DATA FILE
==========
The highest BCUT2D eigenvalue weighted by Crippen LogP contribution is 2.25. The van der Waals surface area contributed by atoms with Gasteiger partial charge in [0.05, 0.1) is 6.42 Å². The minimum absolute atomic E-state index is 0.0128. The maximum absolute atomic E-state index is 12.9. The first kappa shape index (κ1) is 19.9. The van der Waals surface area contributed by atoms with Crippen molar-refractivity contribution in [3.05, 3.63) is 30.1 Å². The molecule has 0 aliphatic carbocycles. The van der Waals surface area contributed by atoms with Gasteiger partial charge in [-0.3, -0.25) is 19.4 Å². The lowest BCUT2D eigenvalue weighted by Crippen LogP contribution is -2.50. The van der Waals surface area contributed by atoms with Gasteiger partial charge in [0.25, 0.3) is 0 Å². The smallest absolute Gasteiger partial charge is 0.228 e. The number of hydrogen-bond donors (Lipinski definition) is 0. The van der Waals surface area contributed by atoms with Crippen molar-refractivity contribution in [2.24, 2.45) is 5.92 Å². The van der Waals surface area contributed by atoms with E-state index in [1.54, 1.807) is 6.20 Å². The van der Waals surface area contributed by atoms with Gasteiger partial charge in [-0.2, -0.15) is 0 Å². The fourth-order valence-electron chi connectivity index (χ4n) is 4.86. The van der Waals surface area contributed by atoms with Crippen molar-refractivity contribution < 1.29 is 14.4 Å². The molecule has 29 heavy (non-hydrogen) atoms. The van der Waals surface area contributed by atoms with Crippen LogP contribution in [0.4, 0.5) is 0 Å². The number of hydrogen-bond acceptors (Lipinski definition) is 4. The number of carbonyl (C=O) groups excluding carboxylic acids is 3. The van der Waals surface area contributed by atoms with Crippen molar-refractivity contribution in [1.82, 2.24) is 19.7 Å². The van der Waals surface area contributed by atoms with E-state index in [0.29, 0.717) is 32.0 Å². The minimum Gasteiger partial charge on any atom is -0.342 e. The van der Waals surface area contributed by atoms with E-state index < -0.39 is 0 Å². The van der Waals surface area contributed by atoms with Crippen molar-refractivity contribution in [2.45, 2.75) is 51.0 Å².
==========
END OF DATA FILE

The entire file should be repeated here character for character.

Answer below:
The highest BCUT2D eigenvalue weighted by Crippen LogP contribution is 2.25. The van der Waals surface area contributed by atoms with Gasteiger partial charge in [0.05, 0.1) is 6.42 Å². The minimum absolute atomic E-state index is 0.0128. The maximum absolute atomic E-state index is 12.9. The first kappa shape index (κ1) is 19.9. The van der Waals surface area contributed by atoms with Crippen molar-refractivity contribution in [3.05, 3.63) is 30.1 Å². The molecule has 0 aliphatic carbocycles. The van der Waals surface area contributed by atoms with Gasteiger partial charge in [-0.3, -0.25) is 19.4 Å². The lowest BCUT2D eigenvalue weighted by Crippen LogP contribution is -2.50. The van der Waals surface area contributed by atoms with Gasteiger partial charge in [0.25, 0.3) is 0 Å². The smallest absolute Gasteiger partial charge is 0.228 e. The number of hydrogen-bond donors (Lipinski definition) is 0. The van der Waals surface area contributed by atoms with Crippen molar-refractivity contribution in [2.24, 2.45) is 5.92 Å². The van der Waals surface area contributed by atoms with E-state index in [1.54, 1.807) is 6.20 Å². The van der Waals surface area contributed by atoms with Gasteiger partial charge in [-0.2, -0.15) is 0 Å². The fourth-order valence-electron chi connectivity index (χ4n) is 4.86. The van der Waals surface area contributed by atoms with Crippen molar-refractivity contribution < 1.29 is 14.4 Å². The molecule has 29 heavy (non-hydrogen) atoms. The van der Waals surface area contributed by atoms with Crippen LogP contribution in [0.4, 0.5) is 0 Å². The number of hydrogen-bond acceptors (Lipinski definition) is 4. The number of carbonyl (C=O) groups excluding carboxylic acids is 3. The van der Waals surface area contributed by atoms with Crippen molar-refractivity contribution in [1.82, 2.24) is 19.7 Å². The van der Waals surface area contributed by atoms with E-state index in [0.29, 0.717) is 32.0 Å². The minimum Gasteiger partial charge on any atom is -0.342 e. The van der Waals surface area contributed by atoms with E-state index < -0.39 is 0 Å². The van der Waals surface area contributed by atoms with Crippen molar-refractivity contribution in [2.45, 2.75) is 51.0 Å².